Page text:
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  • WordNet 3.6
    • n iambus a metrical unit with unstressed-stressed syllables
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Webster's Revised Unabridged Dictionary
    • n Iambus (Pros) A foot consisting of a short syllable followed by a long one, as in ămāns , or of an unaccented syllable followed by an accented one, as invent; an iambic. See the Couplet under Iambic n.
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Century Dictionary and Cyclopedia
    • n iambus In prosody, a foot of two syllables, the first short or unaccented and the second long or accented. The iambus of modern or accentual versification consists of an unaccented syllable followed by an accented one, without regard to the relative time taken in pronouncing the two syllables. Thus in English verse the words ălīght' dīlāte', ēmīt', ăbĕt' would all be treated as iambi, while on the principles of ancient prosody the first of these words would be an iambus, but the second a spondee (an anapestic spondee, ), the third a trochee, and the last a pyrrhic. The iambus of Greek and Latin poetry () is quantitative, and as the first syllable is short, and the second being long is equal to two shorts, the whole foot has a magnitude of three shorts (is trisemic). Also called iamb, iambic.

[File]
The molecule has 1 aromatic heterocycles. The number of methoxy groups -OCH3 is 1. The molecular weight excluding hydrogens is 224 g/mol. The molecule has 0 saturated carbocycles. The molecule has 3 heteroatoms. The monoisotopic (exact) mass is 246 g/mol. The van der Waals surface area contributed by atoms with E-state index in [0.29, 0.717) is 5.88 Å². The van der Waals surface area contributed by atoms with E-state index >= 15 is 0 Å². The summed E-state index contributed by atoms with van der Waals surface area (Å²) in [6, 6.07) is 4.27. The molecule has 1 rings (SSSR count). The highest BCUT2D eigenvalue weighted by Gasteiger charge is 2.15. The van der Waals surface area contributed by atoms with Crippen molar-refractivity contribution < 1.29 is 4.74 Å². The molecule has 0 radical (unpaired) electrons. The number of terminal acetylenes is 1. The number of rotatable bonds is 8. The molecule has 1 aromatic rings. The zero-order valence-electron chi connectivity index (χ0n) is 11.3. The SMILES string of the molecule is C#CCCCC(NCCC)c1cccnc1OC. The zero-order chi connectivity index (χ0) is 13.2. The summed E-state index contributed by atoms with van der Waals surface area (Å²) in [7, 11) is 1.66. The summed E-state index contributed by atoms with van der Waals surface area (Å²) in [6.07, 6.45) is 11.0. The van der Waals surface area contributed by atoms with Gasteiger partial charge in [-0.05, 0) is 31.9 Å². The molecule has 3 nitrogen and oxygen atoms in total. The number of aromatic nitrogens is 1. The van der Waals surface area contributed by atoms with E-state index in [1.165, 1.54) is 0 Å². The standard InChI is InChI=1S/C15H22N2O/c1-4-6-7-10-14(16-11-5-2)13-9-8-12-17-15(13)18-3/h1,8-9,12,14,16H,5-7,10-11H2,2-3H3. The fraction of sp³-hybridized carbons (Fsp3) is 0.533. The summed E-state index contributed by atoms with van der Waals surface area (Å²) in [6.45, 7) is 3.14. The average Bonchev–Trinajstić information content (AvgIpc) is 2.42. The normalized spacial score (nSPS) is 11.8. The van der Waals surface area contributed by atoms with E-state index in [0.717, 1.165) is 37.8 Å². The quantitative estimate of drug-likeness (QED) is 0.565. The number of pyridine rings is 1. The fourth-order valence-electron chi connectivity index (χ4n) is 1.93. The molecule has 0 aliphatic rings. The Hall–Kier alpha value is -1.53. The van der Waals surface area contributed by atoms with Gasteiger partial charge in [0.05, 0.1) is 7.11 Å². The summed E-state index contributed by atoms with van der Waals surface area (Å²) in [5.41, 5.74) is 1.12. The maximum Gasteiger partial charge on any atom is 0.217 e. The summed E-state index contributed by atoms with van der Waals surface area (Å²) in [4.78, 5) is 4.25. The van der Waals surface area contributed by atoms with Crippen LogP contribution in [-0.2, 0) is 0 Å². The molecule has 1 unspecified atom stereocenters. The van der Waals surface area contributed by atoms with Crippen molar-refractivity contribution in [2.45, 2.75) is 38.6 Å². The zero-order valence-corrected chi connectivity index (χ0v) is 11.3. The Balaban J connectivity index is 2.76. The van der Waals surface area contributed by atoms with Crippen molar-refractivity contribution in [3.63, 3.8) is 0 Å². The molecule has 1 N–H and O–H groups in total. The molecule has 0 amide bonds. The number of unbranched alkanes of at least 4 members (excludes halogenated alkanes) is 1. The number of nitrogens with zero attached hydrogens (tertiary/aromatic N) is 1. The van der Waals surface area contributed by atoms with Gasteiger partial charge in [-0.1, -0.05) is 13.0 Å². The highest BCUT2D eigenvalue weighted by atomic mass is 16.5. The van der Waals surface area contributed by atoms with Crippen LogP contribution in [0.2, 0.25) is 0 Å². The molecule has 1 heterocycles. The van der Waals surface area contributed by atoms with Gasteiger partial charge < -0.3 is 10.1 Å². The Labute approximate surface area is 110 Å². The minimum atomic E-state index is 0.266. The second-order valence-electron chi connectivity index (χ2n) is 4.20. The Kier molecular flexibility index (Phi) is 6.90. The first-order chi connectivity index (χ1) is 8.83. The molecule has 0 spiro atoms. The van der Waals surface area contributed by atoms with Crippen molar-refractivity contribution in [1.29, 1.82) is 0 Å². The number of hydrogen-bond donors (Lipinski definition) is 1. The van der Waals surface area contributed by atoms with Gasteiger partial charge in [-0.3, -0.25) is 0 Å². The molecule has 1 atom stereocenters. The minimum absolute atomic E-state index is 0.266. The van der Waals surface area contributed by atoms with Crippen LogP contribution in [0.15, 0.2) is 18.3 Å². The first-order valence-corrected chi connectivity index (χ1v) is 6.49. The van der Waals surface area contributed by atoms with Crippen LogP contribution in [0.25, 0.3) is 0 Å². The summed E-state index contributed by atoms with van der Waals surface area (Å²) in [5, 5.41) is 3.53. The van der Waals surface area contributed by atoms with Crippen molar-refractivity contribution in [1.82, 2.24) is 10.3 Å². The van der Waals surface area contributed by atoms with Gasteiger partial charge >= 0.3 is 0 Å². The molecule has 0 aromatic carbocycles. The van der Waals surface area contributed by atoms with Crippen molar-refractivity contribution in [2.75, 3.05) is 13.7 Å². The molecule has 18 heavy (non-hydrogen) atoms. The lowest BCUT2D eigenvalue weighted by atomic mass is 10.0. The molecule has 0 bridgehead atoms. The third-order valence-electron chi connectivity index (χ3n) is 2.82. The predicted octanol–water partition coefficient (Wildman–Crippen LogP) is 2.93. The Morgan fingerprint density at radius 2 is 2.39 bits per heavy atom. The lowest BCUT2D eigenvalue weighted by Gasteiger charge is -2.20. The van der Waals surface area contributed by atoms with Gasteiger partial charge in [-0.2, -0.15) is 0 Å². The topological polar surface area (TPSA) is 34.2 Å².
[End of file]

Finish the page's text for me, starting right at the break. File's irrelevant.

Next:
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Chambers's Twentieth Century Dictionary
    • n Iambus ī-am′bus a metrical foot of two syllables, the first short and the second long, as in L. fĭdēs; or the first unaccented and the second accented, as in deduce—also Iamb′
    • n Iambus iambus
    • ***


Webster's Revised Unabridged Dictionary
L. iambus, Gr. ; prob. akin to to throw, assail (the iambus being first used in satiric poetry), and to L. jacere, to throw. Cf. Jet a shooting forth


In literature:

In place of the Iambus, a Tribrach ( v v v ) may stand in any foot but the last.
"New Latin Grammar" by Charles E. Bennett
His imagination is too bold to be confined by the petty limits of trochee or iambus.
"Continental Monthly, Vol I, Issue I, January 1862" by Various
As has already been said, the iambus is the common foot of English verse.
"English: Composition and Literature" by W. F. (William Franklin) Webster
It was not by chance that the line of five iambuses became the dominant metre of our language.
"Writings in the United Amateur, 1915-1922" by Howard Phillips Lovecraft
But others say that Torrhebus first used that mode, as Dionysius the Iambus relates.
"The Modes of Ancient Greek Music" by David Binning Monro